Harley-Davidson's 105th Anniversary Celebration

Going Hog Wild

Tickets for the H-D Museum were sold out during the 105th anniversary, but the exterior grounds, activities, and entertainment were free and open to the public.

H-D Museum, The Tank Wall: The tank designs were chosen by Willie G. Davidson, Chief Styling Officer and grandson of one of the founders.

You can begin your H-D Museum tour by riding "The Road," a chronological gallery of amazing motorcycles from the company's first 50 years.

The bronze hill climber was created by Jeff Decker, and is a gift from the H-D family to its enthusiasts commemorating a lifelong association and shared passion with one another.

The bronze hill climber was created by Jeff Decker, and is a gift from the H-D family to its enthusiasts commemorating a lifelong association and shared passion with one another.

An unusual form of therapy, Russ Townsend decorated his Electra Glide with thousands of red, white, and blue rhinestones as well as homemade light bars and trim.

H-D Museum, Clubs and Competition: This exhibit portrays the 45-degree board track curve that allowed racers (without brakes) to achieve speeds over 100 mph.

Stamped inside the engine casing of this bike: The number one. This is the oldest known H-D motorcycle in existence.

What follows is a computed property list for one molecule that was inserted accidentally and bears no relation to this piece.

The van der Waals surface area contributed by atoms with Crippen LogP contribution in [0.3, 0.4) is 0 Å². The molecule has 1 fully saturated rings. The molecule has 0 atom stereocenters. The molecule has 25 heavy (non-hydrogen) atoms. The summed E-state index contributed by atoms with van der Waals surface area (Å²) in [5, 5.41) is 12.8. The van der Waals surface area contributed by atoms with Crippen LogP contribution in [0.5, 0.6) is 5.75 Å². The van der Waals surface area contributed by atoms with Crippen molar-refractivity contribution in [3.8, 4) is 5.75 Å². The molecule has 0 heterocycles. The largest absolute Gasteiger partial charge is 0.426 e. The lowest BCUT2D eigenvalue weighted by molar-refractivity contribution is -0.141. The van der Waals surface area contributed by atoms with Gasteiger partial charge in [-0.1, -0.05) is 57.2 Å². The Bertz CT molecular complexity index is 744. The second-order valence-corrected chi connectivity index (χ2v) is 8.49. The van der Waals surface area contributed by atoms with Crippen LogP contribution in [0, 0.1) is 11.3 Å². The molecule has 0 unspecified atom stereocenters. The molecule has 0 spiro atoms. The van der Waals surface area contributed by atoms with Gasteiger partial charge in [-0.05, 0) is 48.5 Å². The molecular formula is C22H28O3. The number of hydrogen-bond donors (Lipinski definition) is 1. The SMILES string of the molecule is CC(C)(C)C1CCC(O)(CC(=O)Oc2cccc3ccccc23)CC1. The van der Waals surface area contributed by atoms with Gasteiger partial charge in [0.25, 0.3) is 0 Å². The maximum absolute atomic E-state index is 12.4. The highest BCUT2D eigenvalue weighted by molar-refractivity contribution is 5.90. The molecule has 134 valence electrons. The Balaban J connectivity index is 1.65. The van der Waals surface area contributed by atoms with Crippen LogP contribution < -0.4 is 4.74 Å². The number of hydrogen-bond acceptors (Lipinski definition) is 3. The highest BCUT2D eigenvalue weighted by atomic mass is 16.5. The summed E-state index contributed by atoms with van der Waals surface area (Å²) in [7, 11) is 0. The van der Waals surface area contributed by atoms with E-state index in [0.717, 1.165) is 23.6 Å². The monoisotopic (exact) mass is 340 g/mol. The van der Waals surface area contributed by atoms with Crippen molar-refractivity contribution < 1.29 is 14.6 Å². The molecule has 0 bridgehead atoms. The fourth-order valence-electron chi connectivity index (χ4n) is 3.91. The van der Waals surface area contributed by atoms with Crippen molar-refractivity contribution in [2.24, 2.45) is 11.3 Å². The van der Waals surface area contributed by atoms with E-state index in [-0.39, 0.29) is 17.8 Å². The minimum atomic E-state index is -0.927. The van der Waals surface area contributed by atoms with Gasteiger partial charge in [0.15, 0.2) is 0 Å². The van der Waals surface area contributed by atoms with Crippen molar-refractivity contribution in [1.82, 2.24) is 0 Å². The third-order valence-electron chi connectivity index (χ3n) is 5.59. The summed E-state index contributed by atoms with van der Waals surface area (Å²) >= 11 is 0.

I caught this nice group from the Sacramento, California, HOG Chapter and friends reading all the personalized rivets on the wall behind them.

The women-focused seminars set up at Summerfest were a hit. Here's Leslie Prevish (right), Women's Outreach Manager for Harley-Davidson.

Ray Jordan from Salem, Oregon, decked his '03 Road King Classic with 105 American flags in honor of H-D's 105th anniversary.

Here's Danny Trejo, you know, he sports that large tat of a woman wearing a sombrero on his chest.

The realization that I was the sole editor on HOT BIKE covering Harley-Davidson's 105th Anniversary Celebration didn't hit me until I was on the plane. Since this was my first time in Milwaukee for an H-D birthday, I was excited and fortunate with the opportunity. Celebrating in true Harley style, with four days of non-stop activities, concerts, and exhibitions, I knew I had to be on top of my game.